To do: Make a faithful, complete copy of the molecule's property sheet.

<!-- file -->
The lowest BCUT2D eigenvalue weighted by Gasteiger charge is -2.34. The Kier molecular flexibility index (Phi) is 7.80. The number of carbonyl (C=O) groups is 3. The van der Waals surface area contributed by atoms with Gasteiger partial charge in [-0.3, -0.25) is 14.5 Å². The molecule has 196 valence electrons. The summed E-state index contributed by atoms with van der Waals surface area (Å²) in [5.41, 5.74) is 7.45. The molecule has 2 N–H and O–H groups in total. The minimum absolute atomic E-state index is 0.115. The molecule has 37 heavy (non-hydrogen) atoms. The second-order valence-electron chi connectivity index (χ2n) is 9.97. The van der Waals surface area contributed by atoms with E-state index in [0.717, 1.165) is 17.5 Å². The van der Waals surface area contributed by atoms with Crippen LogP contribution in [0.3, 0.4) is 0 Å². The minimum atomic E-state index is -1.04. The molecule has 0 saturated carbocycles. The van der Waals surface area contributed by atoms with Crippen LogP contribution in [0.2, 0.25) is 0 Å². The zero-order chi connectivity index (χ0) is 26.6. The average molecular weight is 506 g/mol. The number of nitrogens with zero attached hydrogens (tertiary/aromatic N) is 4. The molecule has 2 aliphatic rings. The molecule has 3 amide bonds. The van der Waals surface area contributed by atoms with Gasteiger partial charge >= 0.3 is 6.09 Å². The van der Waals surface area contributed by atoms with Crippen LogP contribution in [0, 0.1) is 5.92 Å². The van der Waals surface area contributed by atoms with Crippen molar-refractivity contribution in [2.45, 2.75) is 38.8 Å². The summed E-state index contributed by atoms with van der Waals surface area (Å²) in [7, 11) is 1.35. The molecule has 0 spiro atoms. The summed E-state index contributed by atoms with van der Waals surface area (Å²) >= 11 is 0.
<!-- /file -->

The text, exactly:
The lowest BCUT2D eigenvalue weighted by Gasteiger charge is -2.34. The Kier molecular flexibility index (Phi) is 7.80. The number of carbonyl (C=O) groups is 3. The van der Waals surface area contributed by atoms with Gasteiger partial charge in [-0.3, -0.25) is 14.5 Å². The molecule has 196 valence electrons. The summed E-state index contributed by atoms with van der Waals surface area (Å²) in [5.41, 5.74) is 7.45. The molecule has 2 N–H and O–H groups in total. The minimum absolute atomic E-state index is 0.115. The molecule has 37 heavy (non-hydrogen) atoms. The second-order valence-electron chi connectivity index (χ2n) is 9.97. The van der Waals surface area contributed by atoms with E-state index in [0.717, 1.165) is 17.5 Å². The van der Waals surface area contributed by atoms with Crippen LogP contribution in [0.3, 0.4) is 0 Å². The minimum atomic E-state index is -1.04. The molecule has 0 saturated carbocycles. The van der Waals surface area contributed by atoms with Crippen LogP contribution in [0.2, 0.25) is 0 Å². The zero-order chi connectivity index (χ0) is 26.6. The average molecular weight is 506 g/mol. The number of nitrogens with zero attached hydrogens (tertiary/aromatic N) is 4. The molecule has 2 aliphatic rings. The molecule has 3 amide bonds. The van der Waals surface area contributed by atoms with Gasteiger partial charge >= 0.3 is 6.09 Å². The van der Waals surface area contributed by atoms with Crippen LogP contribution in [0, 0.1) is 5.92 Å². The van der Waals surface area contributed by atoms with Crippen molar-refractivity contribution in [2.45, 2.75) is 38.8 Å². The summed E-state index contributed by atoms with van der Waals surface area (Å²) in [7, 11) is 1.35. The molecule has 0 spiro atoms. The summed E-state index contributed by atoms with van der Waals surface area (Å²) >= 11 is 0.